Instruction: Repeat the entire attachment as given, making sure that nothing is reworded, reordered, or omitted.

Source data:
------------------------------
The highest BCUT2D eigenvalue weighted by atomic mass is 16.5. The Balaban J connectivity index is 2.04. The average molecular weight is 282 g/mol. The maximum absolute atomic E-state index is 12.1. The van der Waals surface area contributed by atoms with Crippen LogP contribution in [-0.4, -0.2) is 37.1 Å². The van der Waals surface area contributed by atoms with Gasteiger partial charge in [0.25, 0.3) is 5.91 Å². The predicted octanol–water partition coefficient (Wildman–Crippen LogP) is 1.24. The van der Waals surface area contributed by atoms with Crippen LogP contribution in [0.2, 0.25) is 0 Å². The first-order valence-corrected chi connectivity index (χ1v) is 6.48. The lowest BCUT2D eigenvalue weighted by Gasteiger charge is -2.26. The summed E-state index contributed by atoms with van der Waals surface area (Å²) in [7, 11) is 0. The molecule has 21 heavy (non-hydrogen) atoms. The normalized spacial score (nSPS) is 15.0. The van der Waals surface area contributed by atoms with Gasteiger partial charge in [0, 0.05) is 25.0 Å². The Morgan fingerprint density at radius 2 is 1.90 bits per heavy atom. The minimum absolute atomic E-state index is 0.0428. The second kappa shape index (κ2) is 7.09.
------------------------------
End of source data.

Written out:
The highest BCUT2D eigenvalue weighted by atomic mass is 16.5. The Balaban J connectivity index is 2.04. The average molecular weight is 282 g/mol. The maximum absolute atomic E-state index is 12.1. The van der Waals surface area contributed by atoms with Crippen LogP contribution in [-0.4, -0.2) is 37.1 Å². The van der Waals surface area contributed by atoms with Gasteiger partial charge in [0.25, 0.3) is 5.91 Å². The predicted octanol–water partition coefficient (Wildman–Crippen LogP) is 1.24. The van der Waals surface area contributed by atoms with Crippen LogP contribution in [0.2, 0.25) is 0 Å². The first-order valence-corrected chi connectivity index (χ1v) is 6.48. The lowest BCUT2D eigenvalue weighted by Gasteiger charge is -2.26. The summed E-state index contributed by atoms with van der Waals surface area (Å²) in [7, 11) is 0. The molecule has 21 heavy (non-hydrogen) atoms. The normalized spacial score (nSPS) is 15.0. The van der Waals surface area contributed by atoms with Gasteiger partial charge in [0, 0.05) is 25.0 Å². The Morgan fingerprint density at radius 2 is 1.90 bits per heavy atom. The minimum absolute atomic E-state index is 0.0428. The second kappa shape index (κ2) is 7.09.